By Marcelo Rochabrun
SAO PAULO (Reuters) - The battle between Nissan Motor Co Ltd <7201.T> and its ousted Chairman Carlos Ghosn in Brazil's courts escalated on Thursday after the Japanese carmaker sued his sister alleging "unjust enrichment" and his lawyers alleged Nissan could have planted evidence.
In the afternoon, Nissan faced a setback in its battle to secure the contents of a beachfront apartment in Rio that Ghosn used when he ran the company and which it says may contain evidence of wrongdoing. An appellate judge ruled that Ghosn or his daughter must be allowed into the apartment for 24 hours to retrieve personal belongings.
Brazilian-born Ghosn was arrested last month and indicted this week in Japan for allegedly underreporting his income. Nissan also alleges he diverted company funds to pay for personal expenses. He has been held in a Japanese court since his arrest.
The Rio apartment has become the centre of a side battle to the case being fought in Japan. Nissan says it has found three safes there that could contain evidence of Ghosn's alleged crimes.
Ghosn and his daughter, however, have sued to retrieve what they say are personal items, such as "photographs, jewellery, watches and books."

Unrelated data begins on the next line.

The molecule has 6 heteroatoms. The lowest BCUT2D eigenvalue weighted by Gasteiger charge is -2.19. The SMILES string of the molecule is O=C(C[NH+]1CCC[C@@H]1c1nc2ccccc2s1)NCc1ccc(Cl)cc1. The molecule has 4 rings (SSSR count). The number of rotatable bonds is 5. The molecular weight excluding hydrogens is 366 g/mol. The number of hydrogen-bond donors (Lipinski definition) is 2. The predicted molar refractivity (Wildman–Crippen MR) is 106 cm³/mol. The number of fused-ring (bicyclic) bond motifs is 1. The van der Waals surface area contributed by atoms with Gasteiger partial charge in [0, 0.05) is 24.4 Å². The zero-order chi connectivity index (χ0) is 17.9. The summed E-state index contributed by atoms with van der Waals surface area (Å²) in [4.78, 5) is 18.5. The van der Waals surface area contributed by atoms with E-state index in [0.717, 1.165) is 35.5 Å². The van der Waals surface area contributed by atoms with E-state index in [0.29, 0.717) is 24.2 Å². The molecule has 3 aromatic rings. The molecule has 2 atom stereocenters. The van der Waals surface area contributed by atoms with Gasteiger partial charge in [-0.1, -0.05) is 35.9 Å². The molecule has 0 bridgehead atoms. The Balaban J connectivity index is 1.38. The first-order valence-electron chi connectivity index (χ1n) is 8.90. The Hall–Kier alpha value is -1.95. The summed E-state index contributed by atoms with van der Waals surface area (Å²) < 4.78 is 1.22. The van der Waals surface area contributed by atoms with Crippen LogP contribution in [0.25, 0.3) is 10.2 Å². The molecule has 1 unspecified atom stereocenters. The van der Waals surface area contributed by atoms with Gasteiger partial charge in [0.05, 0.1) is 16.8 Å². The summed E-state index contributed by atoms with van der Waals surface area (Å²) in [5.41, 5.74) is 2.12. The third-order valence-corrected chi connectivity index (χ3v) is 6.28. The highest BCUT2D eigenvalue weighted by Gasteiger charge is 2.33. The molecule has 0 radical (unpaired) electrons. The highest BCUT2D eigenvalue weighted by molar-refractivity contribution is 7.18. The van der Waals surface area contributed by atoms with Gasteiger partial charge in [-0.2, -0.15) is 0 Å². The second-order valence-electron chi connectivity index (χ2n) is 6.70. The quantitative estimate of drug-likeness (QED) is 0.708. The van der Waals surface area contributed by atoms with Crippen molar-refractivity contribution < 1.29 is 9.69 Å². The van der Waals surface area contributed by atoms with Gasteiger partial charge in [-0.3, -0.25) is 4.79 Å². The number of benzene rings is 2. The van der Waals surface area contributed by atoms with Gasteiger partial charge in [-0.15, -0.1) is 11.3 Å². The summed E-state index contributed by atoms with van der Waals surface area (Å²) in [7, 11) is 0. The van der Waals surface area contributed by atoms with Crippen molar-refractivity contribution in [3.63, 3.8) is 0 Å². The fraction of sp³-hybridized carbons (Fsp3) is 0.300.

In court papers, lawyers for Ghosn said that since Nissan had entered the apartment after his arrest, the automaker could have "inserted objects or documents that could compromise his good reputation."
A representative for Nissan in Brazil declined to comment. A Ghosn family representative had no comment on the "unjust enrichment" lawsuit and did not respond to a request for comment on the apartment decision.
Additional details regarding the unjust enrichment lawsuit were not immediately available and it was unclear how long it might take to resolve the case.
The Japanese press had already reported that Ghosn's elder sister, Claudine Bichara de Oliveira, could be embroiled in the scandal.
Nissan's internal investigation found that Ghosn had instructed the company since 2002 to pay about $100,000 a year to his sister, according to a November report by the Yomiuri Shimbun, Japan's largest daily by circulation, that cited unnamed sources. The compensation was supposed to be for a role as an adviser.
The paper added that Bichara de Oliveira had in fact been living in and managing the Rio apartment that Nissan had bought for the use of Ghosn and that she had done no advisory work for the carmaker.
(Reporting by Marcelo Rochabrun; editing by Christian Plumb, David Gregorio and Richard Chang)